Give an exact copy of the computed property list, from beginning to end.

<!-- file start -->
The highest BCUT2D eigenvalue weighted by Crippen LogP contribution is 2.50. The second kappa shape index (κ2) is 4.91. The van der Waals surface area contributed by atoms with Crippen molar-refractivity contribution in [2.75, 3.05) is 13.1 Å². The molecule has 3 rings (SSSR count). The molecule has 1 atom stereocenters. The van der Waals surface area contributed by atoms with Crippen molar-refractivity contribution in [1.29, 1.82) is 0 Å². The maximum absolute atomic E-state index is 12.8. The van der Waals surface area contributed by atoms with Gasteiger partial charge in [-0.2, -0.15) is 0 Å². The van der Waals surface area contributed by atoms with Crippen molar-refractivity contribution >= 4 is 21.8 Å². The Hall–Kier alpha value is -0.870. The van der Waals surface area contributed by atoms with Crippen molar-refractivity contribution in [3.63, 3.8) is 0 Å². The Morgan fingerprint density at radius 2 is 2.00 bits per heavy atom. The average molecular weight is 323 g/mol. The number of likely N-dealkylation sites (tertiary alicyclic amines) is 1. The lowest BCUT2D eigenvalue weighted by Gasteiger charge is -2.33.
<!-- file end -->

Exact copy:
The highest BCUT2D eigenvalue weighted by Crippen LogP contribution is 2.50. The second kappa shape index (κ2) is 4.91. The van der Waals surface area contributed by atoms with Crippen molar-refractivity contribution in [2.75, 3.05) is 13.1 Å². The molecule has 3 rings (SSSR count). The molecule has 1 atom stereocenters. The van der Waals surface area contributed by atoms with Crippen molar-refractivity contribution in [1.29, 1.82) is 0 Å². The maximum absolute atomic E-state index is 12.8. The van der Waals surface area contributed by atoms with Gasteiger partial charge in [-0.2, -0.15) is 0 Å². The van der Waals surface area contributed by atoms with Crippen molar-refractivity contribution >= 4 is 21.8 Å². The Hall–Kier alpha value is -0.870. The van der Waals surface area contributed by atoms with Crippen molar-refractivity contribution in [3.63, 3.8) is 0 Å². The Morgan fingerprint density at radius 2 is 2.00 bits per heavy atom. The average molecular weight is 323 g/mol. The number of likely N-dealkylation sites (tertiary alicyclic amines) is 1. The lowest BCUT2D eigenvalue weighted by Gasteiger charge is -2.33.